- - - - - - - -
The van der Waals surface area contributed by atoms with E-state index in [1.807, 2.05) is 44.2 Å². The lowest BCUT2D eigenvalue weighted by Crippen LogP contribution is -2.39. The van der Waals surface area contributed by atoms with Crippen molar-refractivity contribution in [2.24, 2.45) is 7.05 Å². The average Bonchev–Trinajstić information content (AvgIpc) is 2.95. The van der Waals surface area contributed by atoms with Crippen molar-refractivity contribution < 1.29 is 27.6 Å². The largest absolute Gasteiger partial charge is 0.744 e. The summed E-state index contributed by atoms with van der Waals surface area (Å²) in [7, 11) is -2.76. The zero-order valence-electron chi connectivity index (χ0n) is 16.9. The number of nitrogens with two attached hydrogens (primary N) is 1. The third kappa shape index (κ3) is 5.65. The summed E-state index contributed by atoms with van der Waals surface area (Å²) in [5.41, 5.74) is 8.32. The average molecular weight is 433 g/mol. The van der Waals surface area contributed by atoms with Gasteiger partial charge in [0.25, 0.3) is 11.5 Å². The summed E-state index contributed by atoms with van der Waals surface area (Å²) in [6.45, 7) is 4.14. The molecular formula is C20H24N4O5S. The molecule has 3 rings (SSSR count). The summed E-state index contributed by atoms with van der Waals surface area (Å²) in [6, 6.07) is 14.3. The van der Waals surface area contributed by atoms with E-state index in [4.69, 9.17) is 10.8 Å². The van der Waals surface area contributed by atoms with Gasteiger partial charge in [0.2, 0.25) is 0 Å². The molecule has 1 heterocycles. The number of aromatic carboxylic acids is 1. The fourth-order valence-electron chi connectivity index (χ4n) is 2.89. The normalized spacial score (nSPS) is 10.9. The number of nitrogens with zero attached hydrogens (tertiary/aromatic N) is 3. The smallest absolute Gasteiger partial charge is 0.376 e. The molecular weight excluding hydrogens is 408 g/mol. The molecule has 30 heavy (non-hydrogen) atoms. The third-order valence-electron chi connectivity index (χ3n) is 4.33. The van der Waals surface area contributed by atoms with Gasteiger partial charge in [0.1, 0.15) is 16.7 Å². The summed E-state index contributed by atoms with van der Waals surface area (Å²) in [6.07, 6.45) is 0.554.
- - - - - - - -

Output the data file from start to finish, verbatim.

The van der Waals surface area contributed by atoms with E-state index in [1.807, 2.05) is 44.2 Å². The lowest BCUT2D eigenvalue weighted by Crippen LogP contribution is -2.39. The van der Waals surface area contributed by atoms with Crippen molar-refractivity contribution in [2.24, 2.45) is 7.05 Å². The average Bonchev–Trinajstić information content (AvgIpc) is 2.95. The van der Waals surface area contributed by atoms with Crippen molar-refractivity contribution < 1.29 is 27.6 Å². The largest absolute Gasteiger partial charge is 0.744 e. The summed E-state index contributed by atoms with van der Waals surface area (Å²) in [7, 11) is -2.76. The zero-order valence-electron chi connectivity index (χ0n) is 16.9. The number of nitrogens with two attached hydrogens (primary N) is 1. The third kappa shape index (κ3) is 5.65. The summed E-state index contributed by atoms with van der Waals surface area (Å²) in [5.41, 5.74) is 8.32. The average molecular weight is 433 g/mol. The van der Waals surface area contributed by atoms with Gasteiger partial charge in [0.25, 0.3) is 11.5 Å². The summed E-state index contributed by atoms with van der Waals surface area (Å²) in [6.45, 7) is 4.14. The molecular formula is C20H24N4O5S. The molecule has 3 rings (SSSR count). The summed E-state index contributed by atoms with van der Waals surface area (Å²) in [6, 6.07) is 14.3. The van der Waals surface area contributed by atoms with E-state index in [4.69, 9.17) is 10.8 Å². The van der Waals surface area contributed by atoms with Gasteiger partial charge in [0.2, 0.25) is 0 Å². The molecule has 1 heterocycles. The number of aromatic carboxylic acids is 1. The fourth-order valence-electron chi connectivity index (χ4n) is 2.89. The normalized spacial score (nSPS) is 10.9. The number of nitrogens with zero attached hydrogens (tertiary/aromatic N) is 3. The smallest absolute Gasteiger partial charge is 0.376 e. The molecular weight excluding hydrogens is 408 g/mol. The molecule has 30 heavy (non-hydrogen) atoms. The third-order valence-electron chi connectivity index (χ3n) is 4.33. The van der Waals surface area contributed by atoms with Gasteiger partial charge in [0.1, 0.15) is 16.7 Å². The summed E-state index contributed by atoms with van der Waals surface area (Å²) in [6.07, 6.45) is 0.554.